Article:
As they left, my date arrived. A property developer. It was an intriguing study in diplomacy watching Angela explain that his dream date was not only a reporter, but a brunette to boot. He was not impressed. 'Er, I'll just cancel the restaurant to something less formal . . .' Oh hell. It was going to be a night at McDonald's.
By now, most guests had hunted down their partners. The eclectic gathering included an accountant, a fashion designer, an advertising salesman, a gem dealer and a computer analyst. But two young women seemed miffed that, apart from their own dates, the men were so much older. 'It was pretty easy to guess who we were matched with,' pouted one of them. Still, Angela had said in advance that most of her clientele were over 30.
Angela explained that the men usually pay, but as everyone marched off to their chosen restaurants, she quietly pointed out a man who was renowned for his meanness. 'He said he would only come if his partner paid half the restaurant bill.' Seconds later, his date sidled up to her and discreetly inquired of Angela whether he 'had money'.
At the last moment, a woman called Tania burst through the front door. All the men were taken, so I offered her Toby. He took one look at this lovely, longlegged creature and announced: 'Err . . . I'll just re-book the original restaurant.' Oh thanks.
Six guests ended up going to the same local restaurant, and two couples had decided to make their night a foursome, muttering something about safety in numbers. 'Don't photograph me,' said one divorcee. 'I want my ex-husband to think I'm at home suffering.' Judging by her date's monosyllabic speech, she was.
Meanwhile, Tania and Toby were having far more fun, dining in style at Mezzaluna's, while giggling and guzzling their way through bottles of champagne.
'I had no expectations of the evening. I came because it was one more new experience,' smiled Tania. 'Anyway, you can't expect to meet the man of your dreams by spending pounds 20.' During the appointed 11 o'clock night-cap back at Angela's the atmosphere had relaxed a little, but the only real spirit was in the brandy bottle. Sheets of paper were handed out with questions such as 'What did you think when you first saw your date?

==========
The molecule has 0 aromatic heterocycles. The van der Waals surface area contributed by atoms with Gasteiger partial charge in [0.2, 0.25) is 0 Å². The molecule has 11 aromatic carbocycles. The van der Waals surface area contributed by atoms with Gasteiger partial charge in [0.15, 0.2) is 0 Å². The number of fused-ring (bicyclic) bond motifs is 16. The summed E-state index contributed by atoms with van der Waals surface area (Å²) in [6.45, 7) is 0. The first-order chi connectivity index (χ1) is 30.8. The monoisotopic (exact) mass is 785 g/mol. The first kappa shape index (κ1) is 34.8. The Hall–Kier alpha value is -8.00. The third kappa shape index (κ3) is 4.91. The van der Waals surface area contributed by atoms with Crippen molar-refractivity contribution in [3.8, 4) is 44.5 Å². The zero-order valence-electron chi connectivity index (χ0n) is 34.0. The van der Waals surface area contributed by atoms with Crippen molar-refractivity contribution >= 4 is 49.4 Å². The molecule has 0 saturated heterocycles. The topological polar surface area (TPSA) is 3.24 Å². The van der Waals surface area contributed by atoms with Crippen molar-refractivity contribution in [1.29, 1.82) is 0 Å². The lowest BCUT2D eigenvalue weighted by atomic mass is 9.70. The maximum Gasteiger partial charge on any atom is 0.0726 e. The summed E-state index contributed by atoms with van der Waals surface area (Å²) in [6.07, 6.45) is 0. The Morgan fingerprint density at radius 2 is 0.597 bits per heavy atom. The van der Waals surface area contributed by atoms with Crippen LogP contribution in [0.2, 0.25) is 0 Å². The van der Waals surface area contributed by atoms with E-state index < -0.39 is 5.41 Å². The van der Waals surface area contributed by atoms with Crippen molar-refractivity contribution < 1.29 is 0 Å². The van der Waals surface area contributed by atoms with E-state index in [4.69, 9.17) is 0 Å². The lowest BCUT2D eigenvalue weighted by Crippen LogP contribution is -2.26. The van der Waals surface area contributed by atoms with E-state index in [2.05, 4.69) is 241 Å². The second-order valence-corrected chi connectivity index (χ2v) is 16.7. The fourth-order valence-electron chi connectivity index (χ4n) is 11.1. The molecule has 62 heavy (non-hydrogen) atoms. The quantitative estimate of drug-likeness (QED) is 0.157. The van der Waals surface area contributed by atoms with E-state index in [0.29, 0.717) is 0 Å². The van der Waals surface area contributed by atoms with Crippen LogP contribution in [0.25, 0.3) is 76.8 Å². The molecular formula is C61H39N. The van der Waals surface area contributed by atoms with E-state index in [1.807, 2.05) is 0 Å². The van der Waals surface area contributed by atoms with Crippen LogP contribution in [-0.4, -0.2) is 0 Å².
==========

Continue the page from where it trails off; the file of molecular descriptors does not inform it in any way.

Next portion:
Instead of laughing at the idea, everyone looked appalled. Poor Angela admitted that out of the 15 parties she had held, this was by far the worst. 'No one's hitting it off. Normally, the ratio of those who date again after is as high as 50 per cent.'
Suddenly Tania and Toby arrived - a mysterious 40 minutes late. The room breathed a sigh of relief as they clowned around. 'We'll fill in the questionnaire together, because we two are now one]' trilled Tania.
With brazen courage, Angela picked up the completed questionnaires. Squinting, she began to read aloud. 'On first sight, James thought Eleanor was . . . er . . . plain-speaking?' She announced the rest of his writing as illegible.
The same excuse became extremely useful for squirming her way out of sheet after sheet of wicked answers. No one was fooled.
As everyone made their leave, only Toby and Tania exited together. 'See? It was all worthwhile,' nudged Angela. One can only hope.
Still, as Toby steered Tania to his Porsche, he did whisper: 'Well, she may not be a blonde, but I've a strong feeling she could highlight my life]'
More information on the parties can be obtained by ringing: 071-435 8363